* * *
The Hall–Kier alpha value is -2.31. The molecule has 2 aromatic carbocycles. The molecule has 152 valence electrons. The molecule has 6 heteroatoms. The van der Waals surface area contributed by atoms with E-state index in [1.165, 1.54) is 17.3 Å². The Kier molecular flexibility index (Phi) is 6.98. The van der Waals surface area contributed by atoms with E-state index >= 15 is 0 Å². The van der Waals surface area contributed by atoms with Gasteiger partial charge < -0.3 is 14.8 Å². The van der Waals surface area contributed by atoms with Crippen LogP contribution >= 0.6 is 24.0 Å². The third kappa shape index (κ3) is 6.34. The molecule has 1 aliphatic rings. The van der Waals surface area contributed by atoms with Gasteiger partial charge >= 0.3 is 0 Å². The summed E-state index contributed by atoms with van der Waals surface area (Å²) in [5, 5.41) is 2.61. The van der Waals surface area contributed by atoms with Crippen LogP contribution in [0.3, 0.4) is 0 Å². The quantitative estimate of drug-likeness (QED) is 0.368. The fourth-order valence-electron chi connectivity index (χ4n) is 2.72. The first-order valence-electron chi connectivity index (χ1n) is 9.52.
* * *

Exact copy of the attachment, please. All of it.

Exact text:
The Hall–Kier alpha value is -2.31. The molecule has 2 aromatic carbocycles. The molecule has 152 valence electrons. The molecule has 6 heteroatoms. The van der Waals surface area contributed by atoms with E-state index in [1.165, 1.54) is 17.3 Å². The Kier molecular flexibility index (Phi) is 6.98. The van der Waals surface area contributed by atoms with E-state index >= 15 is 0 Å². The van der Waals surface area contributed by atoms with Gasteiger partial charge < -0.3 is 14.8 Å². The van der Waals surface area contributed by atoms with Crippen LogP contribution >= 0.6 is 24.0 Å². The third kappa shape index (κ3) is 6.34. The molecule has 1 aliphatic rings. The van der Waals surface area contributed by atoms with Gasteiger partial charge >= 0.3 is 0 Å². The summed E-state index contributed by atoms with van der Waals surface area (Å²) in [5, 5.41) is 2.61. The van der Waals surface area contributed by atoms with Crippen LogP contribution in [0.3, 0.4) is 0 Å². The quantitative estimate of drug-likeness (QED) is 0.368. The fourth-order valence-electron chi connectivity index (χ4n) is 2.72. The first-order valence-electron chi connectivity index (χ1n) is 9.52.